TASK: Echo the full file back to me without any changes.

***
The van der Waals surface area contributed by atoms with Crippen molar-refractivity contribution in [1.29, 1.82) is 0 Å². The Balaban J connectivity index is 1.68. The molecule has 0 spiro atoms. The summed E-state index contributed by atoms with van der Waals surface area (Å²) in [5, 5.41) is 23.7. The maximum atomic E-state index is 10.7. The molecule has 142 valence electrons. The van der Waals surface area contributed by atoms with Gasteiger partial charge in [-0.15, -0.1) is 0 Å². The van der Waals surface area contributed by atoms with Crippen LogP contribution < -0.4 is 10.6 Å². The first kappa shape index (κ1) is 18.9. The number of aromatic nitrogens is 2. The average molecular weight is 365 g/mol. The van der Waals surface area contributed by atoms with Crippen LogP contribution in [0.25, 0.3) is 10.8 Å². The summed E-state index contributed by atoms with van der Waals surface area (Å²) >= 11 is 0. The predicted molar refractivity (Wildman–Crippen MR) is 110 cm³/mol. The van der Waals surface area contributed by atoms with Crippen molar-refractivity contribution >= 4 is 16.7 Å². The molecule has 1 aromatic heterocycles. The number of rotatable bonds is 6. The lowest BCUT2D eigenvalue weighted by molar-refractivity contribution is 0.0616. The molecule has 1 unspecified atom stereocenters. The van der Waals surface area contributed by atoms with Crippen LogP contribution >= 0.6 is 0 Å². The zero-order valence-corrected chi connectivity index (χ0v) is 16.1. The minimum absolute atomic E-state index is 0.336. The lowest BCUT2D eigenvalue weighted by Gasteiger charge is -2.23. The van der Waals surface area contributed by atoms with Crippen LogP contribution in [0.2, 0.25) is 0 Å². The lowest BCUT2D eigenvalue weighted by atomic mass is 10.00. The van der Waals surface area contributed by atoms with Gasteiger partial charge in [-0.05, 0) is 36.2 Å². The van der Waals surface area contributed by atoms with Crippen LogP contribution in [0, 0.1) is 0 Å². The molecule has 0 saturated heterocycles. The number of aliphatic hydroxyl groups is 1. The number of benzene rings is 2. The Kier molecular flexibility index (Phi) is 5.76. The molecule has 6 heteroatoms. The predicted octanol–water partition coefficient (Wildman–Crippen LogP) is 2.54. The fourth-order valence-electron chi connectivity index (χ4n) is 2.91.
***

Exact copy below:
The van der Waals surface area contributed by atoms with Crippen molar-refractivity contribution in [1.29, 1.82) is 0 Å². The Balaban J connectivity index is 1.68. The molecule has 0 spiro atoms. The summed E-state index contributed by atoms with van der Waals surface area (Å²) in [5, 5.41) is 23.7. The maximum atomic E-state index is 10.7. The molecule has 142 valence electrons. The van der Waals surface area contributed by atoms with Gasteiger partial charge in [-0.15, -0.1) is 0 Å². The van der Waals surface area contributed by atoms with Crippen LogP contribution < -0.4 is 10.6 Å². The first kappa shape index (κ1) is 18.9. The number of aromatic nitrogens is 2. The average molecular weight is 365 g/mol. The van der Waals surface area contributed by atoms with Crippen LogP contribution in [0.25, 0.3) is 10.8 Å². The summed E-state index contributed by atoms with van der Waals surface area (Å²) >= 11 is 0. The predicted molar refractivity (Wildman–Crippen MR) is 110 cm³/mol. The van der Waals surface area contributed by atoms with Crippen molar-refractivity contribution >= 4 is 16.7 Å². The molecule has 1 aromatic heterocycles. The number of rotatable bonds is 6. The lowest BCUT2D eigenvalue weighted by molar-refractivity contribution is 0.0616. The molecule has 1 unspecified atom stereocenters. The van der Waals surface area contributed by atoms with Crippen LogP contribution >= 0.6 is 0 Å². The zero-order valence-corrected chi connectivity index (χ0v) is 16.1. The minimum absolute atomic E-state index is 0.336. The lowest BCUT2D eigenvalue weighted by Gasteiger charge is -2.23. The van der Waals surface area contributed by atoms with Crippen LogP contribution in [0.2, 0.25) is 0 Å². The lowest BCUT2D eigenvalue weighted by atomic mass is 10.00. The van der Waals surface area contributed by atoms with Gasteiger partial charge in [-0.05, 0) is 36.2 Å². The van der Waals surface area contributed by atoms with Crippen LogP contribution in [0, 0.1) is 0 Å². The molecule has 0 saturated heterocycles. The number of aliphatic hydroxyl groups is 1. The number of benzene rings is 2. The Kier molecular flexibility index (Phi) is 5.76. The molecule has 6 heteroatoms. The predicted octanol–water partition coefficient (Wildman–Crippen LogP) is 2.54. The fourth-order valence-electron chi connectivity index (χ4n) is 2.91.